Thu, Dec 22, 2005 - Page 3 News List

Taitung chief embarrasses government

By Jimmy Chuang Ko Shu-ling  /  STAFF REPORTERS

The central government has been outmaneuvered and embarrassed by a renegade county commissioner, but would prevail in the end through legal means, officials said yesterday.

Taitung County Commissioner Wu Chun-li (吳俊立) has humiliated the central government over the past two days, Government Information Office Minister Pasuya Yao (姚文智) said.

"Nobody is allowed to challenge the law. What Wu has done, including his fake `divorce' with his wife, sets a bad example for the public," Yao said.

Yao made his remarks during a press conference after the weekly Cabinet meeting yesterday morning. Yao said that the central government was handling Wu's case by following the law, but that Wu's appointment of his wife as deputy was truly unexpected.

The minister said that as Wu had been suspended upon being sworn in as commissioner, he did not have the right to appoint a deputy.

Under these circumstances, the government will appoint an acting commissioner to do his job temporarily, he said.

Yao quoted Premier Frank Hsieh (謝長廷) as saying that Wu's case must be solved by following the law and that the law cannot be challenged in the manner that he has done.

Wu was convicted of corruption by the Taiwan High Court but has appealed the ruling. In the meantime, he has also been charged with vote-buying and is currently out on NT$1 million (US$29,800) bail.

By law, Wu would be immediately suspended from his position upon his swearing-in. Knowing this, Wu divorced his wife Kuang Li-chen (鄺麗貞) on Monday to sidestep a restriction preventing a commissioner from selecting a relative or spouse as his deputy.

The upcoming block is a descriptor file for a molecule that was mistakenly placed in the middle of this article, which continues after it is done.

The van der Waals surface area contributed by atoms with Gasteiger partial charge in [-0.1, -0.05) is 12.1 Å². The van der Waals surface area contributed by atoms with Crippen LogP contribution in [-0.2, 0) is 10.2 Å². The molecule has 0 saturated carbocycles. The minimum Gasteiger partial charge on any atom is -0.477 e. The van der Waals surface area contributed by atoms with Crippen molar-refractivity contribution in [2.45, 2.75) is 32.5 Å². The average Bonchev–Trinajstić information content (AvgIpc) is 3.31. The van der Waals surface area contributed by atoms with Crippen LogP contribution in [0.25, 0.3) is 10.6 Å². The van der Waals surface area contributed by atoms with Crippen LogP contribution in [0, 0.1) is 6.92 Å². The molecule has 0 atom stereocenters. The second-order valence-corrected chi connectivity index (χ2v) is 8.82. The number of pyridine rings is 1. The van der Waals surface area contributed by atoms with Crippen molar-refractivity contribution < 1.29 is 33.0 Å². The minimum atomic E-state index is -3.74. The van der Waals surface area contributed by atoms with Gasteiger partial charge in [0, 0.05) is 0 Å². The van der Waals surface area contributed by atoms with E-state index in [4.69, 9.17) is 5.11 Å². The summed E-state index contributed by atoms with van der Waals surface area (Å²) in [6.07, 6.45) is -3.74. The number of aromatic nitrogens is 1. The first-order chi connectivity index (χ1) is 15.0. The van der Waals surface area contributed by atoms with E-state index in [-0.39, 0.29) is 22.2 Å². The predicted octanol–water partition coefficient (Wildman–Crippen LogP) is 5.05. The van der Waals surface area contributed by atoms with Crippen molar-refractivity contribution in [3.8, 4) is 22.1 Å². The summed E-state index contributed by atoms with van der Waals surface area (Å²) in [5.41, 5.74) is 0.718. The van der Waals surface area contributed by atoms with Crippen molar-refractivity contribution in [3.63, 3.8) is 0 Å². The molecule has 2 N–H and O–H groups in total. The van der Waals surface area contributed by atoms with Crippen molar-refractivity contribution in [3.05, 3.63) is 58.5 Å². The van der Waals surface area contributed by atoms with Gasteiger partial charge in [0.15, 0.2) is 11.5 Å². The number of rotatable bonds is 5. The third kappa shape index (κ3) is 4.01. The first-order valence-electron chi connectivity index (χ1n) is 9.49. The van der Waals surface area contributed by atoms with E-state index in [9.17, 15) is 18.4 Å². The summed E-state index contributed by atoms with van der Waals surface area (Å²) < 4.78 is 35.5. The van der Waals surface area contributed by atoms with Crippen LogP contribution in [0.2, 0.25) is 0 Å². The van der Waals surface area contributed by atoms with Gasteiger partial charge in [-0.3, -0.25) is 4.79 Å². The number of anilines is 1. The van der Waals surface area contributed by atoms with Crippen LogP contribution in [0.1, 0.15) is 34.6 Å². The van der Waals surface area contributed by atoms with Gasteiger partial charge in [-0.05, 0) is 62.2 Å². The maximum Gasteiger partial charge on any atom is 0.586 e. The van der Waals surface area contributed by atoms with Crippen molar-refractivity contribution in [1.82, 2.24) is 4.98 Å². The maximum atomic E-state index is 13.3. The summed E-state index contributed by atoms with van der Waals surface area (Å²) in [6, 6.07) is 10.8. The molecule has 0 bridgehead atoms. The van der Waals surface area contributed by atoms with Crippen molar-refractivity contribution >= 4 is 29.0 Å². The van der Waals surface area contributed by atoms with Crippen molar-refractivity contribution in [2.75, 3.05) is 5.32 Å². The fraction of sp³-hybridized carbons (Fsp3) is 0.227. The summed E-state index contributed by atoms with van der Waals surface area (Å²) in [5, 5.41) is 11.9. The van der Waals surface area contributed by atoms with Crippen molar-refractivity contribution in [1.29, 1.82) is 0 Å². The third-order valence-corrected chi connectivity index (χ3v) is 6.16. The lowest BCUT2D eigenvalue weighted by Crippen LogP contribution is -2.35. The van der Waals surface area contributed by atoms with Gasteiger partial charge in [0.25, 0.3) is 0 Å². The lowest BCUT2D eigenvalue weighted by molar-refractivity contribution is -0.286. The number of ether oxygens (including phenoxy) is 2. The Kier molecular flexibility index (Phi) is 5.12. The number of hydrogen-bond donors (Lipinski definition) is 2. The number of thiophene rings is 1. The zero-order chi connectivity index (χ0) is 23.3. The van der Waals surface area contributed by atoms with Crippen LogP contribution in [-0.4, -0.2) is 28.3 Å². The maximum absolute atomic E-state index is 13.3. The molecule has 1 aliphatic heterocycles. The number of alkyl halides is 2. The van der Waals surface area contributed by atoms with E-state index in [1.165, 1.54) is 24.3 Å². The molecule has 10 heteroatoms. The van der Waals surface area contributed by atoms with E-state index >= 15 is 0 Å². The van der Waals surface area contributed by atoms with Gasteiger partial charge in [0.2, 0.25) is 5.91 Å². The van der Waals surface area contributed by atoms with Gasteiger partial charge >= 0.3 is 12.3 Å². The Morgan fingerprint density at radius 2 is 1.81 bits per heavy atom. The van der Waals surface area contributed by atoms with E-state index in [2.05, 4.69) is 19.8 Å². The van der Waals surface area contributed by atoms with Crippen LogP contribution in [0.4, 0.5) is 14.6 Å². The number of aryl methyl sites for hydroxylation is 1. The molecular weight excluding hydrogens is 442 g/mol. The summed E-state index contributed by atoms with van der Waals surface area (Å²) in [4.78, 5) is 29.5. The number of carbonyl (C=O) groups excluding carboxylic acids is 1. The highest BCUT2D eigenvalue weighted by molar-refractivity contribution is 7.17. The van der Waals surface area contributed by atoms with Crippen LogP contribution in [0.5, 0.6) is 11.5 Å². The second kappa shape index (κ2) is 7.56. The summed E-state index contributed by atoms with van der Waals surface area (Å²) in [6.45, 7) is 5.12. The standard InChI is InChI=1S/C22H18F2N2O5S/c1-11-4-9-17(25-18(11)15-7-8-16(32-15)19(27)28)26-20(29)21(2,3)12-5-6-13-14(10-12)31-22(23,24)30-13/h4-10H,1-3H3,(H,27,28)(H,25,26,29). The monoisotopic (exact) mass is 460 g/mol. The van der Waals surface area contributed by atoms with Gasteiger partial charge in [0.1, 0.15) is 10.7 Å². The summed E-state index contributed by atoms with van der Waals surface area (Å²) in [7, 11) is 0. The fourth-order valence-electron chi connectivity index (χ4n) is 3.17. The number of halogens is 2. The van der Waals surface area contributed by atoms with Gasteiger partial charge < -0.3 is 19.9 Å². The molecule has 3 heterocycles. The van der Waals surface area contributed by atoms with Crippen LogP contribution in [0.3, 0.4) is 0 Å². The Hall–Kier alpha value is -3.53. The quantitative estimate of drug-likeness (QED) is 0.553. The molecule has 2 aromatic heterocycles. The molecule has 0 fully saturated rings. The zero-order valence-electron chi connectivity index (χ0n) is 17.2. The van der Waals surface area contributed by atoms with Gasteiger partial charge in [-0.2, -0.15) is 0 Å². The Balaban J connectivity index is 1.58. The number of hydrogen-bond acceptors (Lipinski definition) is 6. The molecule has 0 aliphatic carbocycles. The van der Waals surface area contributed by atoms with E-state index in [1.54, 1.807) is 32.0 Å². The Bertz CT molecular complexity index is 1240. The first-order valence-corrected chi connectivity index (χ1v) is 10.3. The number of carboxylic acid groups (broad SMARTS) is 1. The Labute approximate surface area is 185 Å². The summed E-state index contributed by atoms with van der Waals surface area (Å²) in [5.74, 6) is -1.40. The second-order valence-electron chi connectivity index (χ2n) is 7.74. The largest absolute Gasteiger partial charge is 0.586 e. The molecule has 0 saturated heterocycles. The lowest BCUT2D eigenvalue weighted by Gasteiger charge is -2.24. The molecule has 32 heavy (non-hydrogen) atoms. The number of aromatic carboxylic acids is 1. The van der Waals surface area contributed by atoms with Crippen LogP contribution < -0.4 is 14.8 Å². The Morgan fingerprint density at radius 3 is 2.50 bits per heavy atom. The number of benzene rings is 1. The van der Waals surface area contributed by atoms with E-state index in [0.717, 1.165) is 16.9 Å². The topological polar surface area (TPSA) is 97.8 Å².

Wu appointed Kuang before Minister of the Council of Indigenous Peoples Walis Pelin (瓦歷斯貝林), who administered his swearing-in, could stop him.

However, Pelin said that Wu's suspension was effective immediately upon his being sworn in and that he therefore did not have the right to name a deputy.

The Taitung County Government said that Kuang and its Secretary-General Lai Shun-hsien (賴順賢), who was appointed as the acting commissioner by the Cabinet, both reported for duty but that all of the official documents were reviewed by Lai.

Although Wu is suspended, he can still run in a by-election by resigning and retaking the oath of office if re-elected.

Meanwhile, Democratic Progressive Party (DPP) lawmakers said yesterday that Wu's appointment of his spouse as his deputy was illegal and the public should support the government's move to suspend him from the post.

DPP Legislator Hsu Kuo-yung (徐國勇), a former attorney, said that Wu did not have the right to name a deputy because he was suspended upon taking office.

Even though Wu thought his actions were valid, Hsu said that he had violated the Public Officials Conflict of Interest Prevention Law (公職人員利益衝突迴避法) by naming someone related to him, making him subject to a fine of up to NT$5 million.

Although Wu divorced his wife on Monday, Hsu said that it should be considered invalid because it violates Article 87 of the civil code for plotting a fake divorce.

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